Posts Tagged ‘Elizabeth Gilbert’

“It’s the same with relationships, I think. People always fall in love with the most perfect aspects of each other’s personalities. Who wouldn’t? Anybody can love the most wonderful parts of another person. But that’s not the clever trick. The really clever trick is this: Can you accept the flaws? Can you look at your partner’s faults honestly and say, ‘I can work around that. I can make something out of that.’? Because the good stuff is always going to be there, and it’s always going to be pretty and sparkly, but the crap underneath can ruin you.” 
― Elizabeth Gilbert, Committed: A Skeptic Makes Peace with Marriage

I have just finished reading “Committed” by Elizabeth Gilbert.

“Committed” by Elizabeth Gilbert (via Goodreads)

This is the sequel to “Eat, Pray, Love” and follows Liz and Felipe as they continue their relationship in the way they want: travelling around the world, making a living, and generally being content. Then the US Immigration department bans Brazilian Felipe from entering the US, thus stopping him from settling down with Liz in her home country and also preventing him from making a living by selling his goods in the US. The only solution they are offered is to get married.

Neither of them wants to marry again after each already having a failed marriage behind them. So, while they wander around Asia trying to distract themselves and not make plans for the future, they spend months organising the complicated process of paperwork for their marriage and Felipe’s visa. Liz takes it upon herself to research marriage, hoping that she can find a way to make peace with the idea of it after her divorce.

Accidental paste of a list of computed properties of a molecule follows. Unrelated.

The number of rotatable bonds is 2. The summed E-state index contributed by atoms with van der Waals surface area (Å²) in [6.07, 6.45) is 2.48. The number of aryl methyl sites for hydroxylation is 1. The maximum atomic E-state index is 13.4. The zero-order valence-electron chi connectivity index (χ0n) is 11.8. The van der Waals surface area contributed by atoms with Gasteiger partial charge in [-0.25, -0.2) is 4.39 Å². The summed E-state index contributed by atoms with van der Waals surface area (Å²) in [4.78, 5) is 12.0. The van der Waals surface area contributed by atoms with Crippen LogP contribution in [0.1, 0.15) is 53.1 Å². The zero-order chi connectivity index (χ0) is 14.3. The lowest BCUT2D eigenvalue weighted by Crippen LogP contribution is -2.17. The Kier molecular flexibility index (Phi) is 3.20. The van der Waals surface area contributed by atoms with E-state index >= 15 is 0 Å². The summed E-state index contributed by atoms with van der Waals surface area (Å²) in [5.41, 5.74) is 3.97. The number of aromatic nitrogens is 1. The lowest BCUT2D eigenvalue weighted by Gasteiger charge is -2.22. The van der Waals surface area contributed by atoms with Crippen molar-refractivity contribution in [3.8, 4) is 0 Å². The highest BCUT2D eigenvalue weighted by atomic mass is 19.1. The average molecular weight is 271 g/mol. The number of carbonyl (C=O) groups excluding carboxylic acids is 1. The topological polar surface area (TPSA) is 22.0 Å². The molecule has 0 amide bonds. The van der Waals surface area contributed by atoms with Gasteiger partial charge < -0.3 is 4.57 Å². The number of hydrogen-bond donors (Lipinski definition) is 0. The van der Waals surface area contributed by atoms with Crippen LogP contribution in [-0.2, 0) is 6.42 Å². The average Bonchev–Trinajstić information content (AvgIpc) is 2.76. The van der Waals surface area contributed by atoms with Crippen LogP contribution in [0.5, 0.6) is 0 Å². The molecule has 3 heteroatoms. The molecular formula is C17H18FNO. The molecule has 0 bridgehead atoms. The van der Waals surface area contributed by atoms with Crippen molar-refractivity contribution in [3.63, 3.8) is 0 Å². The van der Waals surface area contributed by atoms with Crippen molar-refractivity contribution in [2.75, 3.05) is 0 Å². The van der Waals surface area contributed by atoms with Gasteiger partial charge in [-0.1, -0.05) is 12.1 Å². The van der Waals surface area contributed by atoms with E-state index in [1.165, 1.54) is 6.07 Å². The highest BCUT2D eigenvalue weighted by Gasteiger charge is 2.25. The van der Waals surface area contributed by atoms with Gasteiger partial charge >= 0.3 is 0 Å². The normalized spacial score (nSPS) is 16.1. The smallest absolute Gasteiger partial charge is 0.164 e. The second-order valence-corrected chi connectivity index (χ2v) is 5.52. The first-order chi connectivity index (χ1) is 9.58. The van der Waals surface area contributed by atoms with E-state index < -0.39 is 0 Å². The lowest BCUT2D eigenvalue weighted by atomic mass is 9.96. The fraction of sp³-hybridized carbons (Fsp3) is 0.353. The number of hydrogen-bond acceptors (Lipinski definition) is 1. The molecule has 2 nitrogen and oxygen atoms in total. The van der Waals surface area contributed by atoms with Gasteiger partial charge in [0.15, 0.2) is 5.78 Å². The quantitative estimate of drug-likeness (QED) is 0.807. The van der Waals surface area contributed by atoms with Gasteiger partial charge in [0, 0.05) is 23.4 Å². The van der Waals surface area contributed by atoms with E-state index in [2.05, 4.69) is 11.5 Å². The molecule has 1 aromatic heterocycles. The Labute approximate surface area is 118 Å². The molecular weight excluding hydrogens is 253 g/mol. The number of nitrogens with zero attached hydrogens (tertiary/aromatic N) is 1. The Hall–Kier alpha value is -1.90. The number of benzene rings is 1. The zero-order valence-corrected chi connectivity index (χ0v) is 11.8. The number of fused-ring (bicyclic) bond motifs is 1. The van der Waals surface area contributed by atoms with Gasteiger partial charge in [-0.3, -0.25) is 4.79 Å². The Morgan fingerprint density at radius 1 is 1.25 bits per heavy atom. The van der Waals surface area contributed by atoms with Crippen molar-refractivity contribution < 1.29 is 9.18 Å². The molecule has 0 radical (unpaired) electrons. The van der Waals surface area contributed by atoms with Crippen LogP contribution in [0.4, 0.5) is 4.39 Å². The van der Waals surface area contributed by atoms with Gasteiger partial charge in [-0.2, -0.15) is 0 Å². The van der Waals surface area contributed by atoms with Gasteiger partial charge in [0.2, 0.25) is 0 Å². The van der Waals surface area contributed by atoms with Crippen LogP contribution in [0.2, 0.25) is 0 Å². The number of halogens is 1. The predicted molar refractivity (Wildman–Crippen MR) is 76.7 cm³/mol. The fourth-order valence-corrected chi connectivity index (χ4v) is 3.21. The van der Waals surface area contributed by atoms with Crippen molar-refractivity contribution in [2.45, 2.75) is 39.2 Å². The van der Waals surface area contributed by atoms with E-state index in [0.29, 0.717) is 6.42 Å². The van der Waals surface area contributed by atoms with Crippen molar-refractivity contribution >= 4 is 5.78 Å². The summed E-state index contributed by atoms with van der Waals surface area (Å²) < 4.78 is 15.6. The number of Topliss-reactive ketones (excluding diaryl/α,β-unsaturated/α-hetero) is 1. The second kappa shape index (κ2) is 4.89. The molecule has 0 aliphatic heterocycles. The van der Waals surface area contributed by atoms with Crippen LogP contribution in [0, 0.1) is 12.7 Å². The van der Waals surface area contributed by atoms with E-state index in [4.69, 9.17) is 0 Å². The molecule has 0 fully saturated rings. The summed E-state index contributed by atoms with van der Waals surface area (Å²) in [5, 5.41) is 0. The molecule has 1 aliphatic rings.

She asks people in all the countries the couple visit about marriage and learns about how different societies and cultures see and treat it. She reads many books and studies on the subject of marriage through history, and she also asks her friends and family about it as well.

The book is mainly about Liz’s research into marriage, and how her findings question everything she knew about marriage. She does a lot of soul-searching and assesses all the information as she tries to reconcile herself with the fact she is being forced into another marriage just to stay with the man she loves. The reader gets to see how life without a permanent home and how the pressure of the visa application affects the couple. There are some tense moments but ultimately they know each other so well that they get through the difficult times.

This book has less of a story than “Eat, Pray, Love”, but it covers an important topic and introduces many different ideas around marriage. Nevertheless, it’s still an interesting read and worth a go if you liked the previous book! I give it 7/10.

“In the modern industrialized Western world, where I come from, the person whom you choose to marry is perhaps the single most vivid representation of your own personality. Your spouse becomes the most gleaming possible mirror through which your emotional individualism is reflected back to the world. There is no choice more intensely personal after all, than whom you choose to marry; that choice tells us, to a large extent, who you are.” 
― Elizabeth Gilbert, Committed: A Skeptic Makes Peace with Marriage